5 Replies Latest reply on May 3, 2011 11:24 PM by Tima

    Physical partitioning and Intel Xeon processors

    Tima

      Dears,

       

      HP machine with 2 Xeon CPU & Windows OS. Is it possible to implement physical partitioning on such machine? In otherwords, does XEON CPU support partitioning?

       

      Thanks for your time.

        • 1. Re: Physical partitioning and Intel Xeon processors
          Tima

          Dears,

           

          Could you pls? Nobody have idea?

           

          Thanks.

          • 2. Re: Physical partitioning and Intel Xeon processors
            Doc_SilverCreek

            Not sure I understand your question. Can you elaborate on what your trying to do?

            • 3. Re: Physical partitioning and Intel Xeon processors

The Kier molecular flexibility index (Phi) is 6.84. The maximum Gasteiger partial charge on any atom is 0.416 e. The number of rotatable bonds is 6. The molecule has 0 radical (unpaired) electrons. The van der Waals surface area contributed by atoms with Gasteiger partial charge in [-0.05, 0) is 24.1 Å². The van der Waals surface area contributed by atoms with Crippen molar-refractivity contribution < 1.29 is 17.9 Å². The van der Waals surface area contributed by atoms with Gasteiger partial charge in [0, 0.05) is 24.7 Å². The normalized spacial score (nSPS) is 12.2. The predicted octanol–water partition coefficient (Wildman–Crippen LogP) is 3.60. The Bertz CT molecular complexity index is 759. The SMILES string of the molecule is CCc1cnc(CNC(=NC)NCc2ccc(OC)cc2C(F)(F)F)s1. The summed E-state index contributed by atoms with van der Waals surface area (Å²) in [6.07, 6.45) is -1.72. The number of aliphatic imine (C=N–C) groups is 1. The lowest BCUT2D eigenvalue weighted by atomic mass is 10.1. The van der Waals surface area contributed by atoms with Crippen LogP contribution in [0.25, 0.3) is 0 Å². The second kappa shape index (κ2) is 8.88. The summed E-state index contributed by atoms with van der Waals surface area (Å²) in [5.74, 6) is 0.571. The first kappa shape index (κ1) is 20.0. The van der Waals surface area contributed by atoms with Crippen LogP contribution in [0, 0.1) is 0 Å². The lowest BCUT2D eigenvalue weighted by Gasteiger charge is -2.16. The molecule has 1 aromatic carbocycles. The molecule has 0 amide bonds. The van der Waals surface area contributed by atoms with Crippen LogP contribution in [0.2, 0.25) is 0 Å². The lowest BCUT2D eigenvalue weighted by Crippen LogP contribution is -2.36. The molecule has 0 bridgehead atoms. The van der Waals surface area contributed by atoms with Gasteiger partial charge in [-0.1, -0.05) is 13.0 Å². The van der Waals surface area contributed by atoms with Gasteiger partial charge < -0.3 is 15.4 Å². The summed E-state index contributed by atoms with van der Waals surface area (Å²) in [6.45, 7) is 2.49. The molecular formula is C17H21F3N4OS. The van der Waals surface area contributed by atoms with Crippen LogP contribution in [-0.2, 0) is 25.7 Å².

Thanks for your reply.

               

              “Partitioning” occurs when the CPUs (a.k.a. processors) on a server are separated into individual sections where each section acts as a separate system. Sometimes this is also called “segmenting.”

               

              Types of Partitioning
              There are two main types of partitioning available.
              Soft Partitioning:
              Soft partitioning segments the operating system using OS resource managers. The operating system limits the number of CPUs where an Oracle database is running by creating areas where CPU resources are allocated to applications within the same operating system. The database administrator can set the number of CPUs to the number of licensed CPUs. This is a flexible way of managing data processing resources since the CPU capacity can be changed fairly easily, as additional resource is needed.